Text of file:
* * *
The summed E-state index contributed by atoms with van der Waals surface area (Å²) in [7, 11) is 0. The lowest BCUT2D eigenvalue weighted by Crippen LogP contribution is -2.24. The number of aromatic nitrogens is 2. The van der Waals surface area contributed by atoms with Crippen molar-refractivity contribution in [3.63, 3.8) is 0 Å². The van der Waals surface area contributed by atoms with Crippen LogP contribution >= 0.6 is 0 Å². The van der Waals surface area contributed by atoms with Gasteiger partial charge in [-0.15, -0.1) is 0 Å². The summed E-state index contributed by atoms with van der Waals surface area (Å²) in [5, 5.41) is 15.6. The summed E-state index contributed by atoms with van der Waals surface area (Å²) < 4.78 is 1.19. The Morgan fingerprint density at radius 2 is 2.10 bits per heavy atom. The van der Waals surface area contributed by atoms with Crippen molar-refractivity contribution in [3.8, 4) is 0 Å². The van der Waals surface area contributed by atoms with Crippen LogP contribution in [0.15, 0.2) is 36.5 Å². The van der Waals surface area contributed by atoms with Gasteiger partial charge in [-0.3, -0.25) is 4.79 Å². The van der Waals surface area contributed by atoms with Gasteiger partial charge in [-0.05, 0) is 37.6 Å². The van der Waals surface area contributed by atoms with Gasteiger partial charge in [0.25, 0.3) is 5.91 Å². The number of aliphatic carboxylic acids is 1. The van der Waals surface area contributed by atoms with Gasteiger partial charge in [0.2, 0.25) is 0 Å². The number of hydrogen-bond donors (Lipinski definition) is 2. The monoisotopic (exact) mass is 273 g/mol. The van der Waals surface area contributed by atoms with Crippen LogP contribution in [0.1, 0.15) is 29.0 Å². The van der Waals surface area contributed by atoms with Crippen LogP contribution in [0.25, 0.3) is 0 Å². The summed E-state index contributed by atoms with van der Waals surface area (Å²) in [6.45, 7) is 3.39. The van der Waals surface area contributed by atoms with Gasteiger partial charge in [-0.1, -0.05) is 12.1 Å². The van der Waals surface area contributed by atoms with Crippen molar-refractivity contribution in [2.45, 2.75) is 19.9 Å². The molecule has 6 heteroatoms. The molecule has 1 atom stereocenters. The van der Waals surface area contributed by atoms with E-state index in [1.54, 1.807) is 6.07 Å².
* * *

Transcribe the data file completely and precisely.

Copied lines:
The summed E-state index contributed by atoms with van der Waals surface area (Å²) in [7, 11) is 0. The lowest BCUT2D eigenvalue weighted by Crippen LogP contribution is -2.24. The number of aromatic nitrogens is 2. The van der Waals surface area contributed by atoms with Crippen molar-refractivity contribution in [3.63, 3.8) is 0 Å². The van der Waals surface area contributed by atoms with Crippen LogP contribution >= 0.6 is 0 Å². The van der Waals surface area contributed by atoms with Gasteiger partial charge in [-0.15, -0.1) is 0 Å². The summed E-state index contributed by atoms with van der Waals surface area (Å²) in [5, 5.41) is 15.6. The summed E-state index contributed by atoms with van der Waals surface area (Å²) < 4.78 is 1.19. The Morgan fingerprint density at radius 2 is 2.10 bits per heavy atom. The van der Waals surface area contributed by atoms with Crippen molar-refractivity contribution in [3.8, 4) is 0 Å². The van der Waals surface area contributed by atoms with Crippen LogP contribution in [0.15, 0.2) is 36.5 Å². The van der Waals surface area contributed by atoms with Gasteiger partial charge in [-0.3, -0.25) is 4.79 Å². The van der Waals surface area contributed by atoms with Gasteiger partial charge in [-0.05, 0) is 37.6 Å². The van der Waals surface area contributed by atoms with Gasteiger partial charge in [0.25, 0.3) is 5.91 Å². The number of aliphatic carboxylic acids is 1. The van der Waals surface area contributed by atoms with Gasteiger partial charge in [0.2, 0.25) is 0 Å². The number of hydrogen-bond donors (Lipinski definition) is 2. The monoisotopic (exact) mass is 273 g/mol. The van der Waals surface area contributed by atoms with Crippen LogP contribution in [0.1, 0.15) is 29.0 Å². The van der Waals surface area contributed by atoms with Crippen LogP contribution in [0.25, 0.3) is 0 Å². The summed E-state index contributed by atoms with van der Waals surface area (Å²) in [6.45, 7) is 3.39. The van der Waals surface area contributed by atoms with Gasteiger partial charge in [-0.1, -0.05) is 12.1 Å². The van der Waals surface area contributed by atoms with Crippen molar-refractivity contribution in [2.45, 2.75) is 19.9 Å². The molecule has 6 heteroatoms. The molecule has 1 atom stereocenters. The van der Waals surface area contributed by atoms with E-state index in [1.54, 1.807) is 6.07 Å².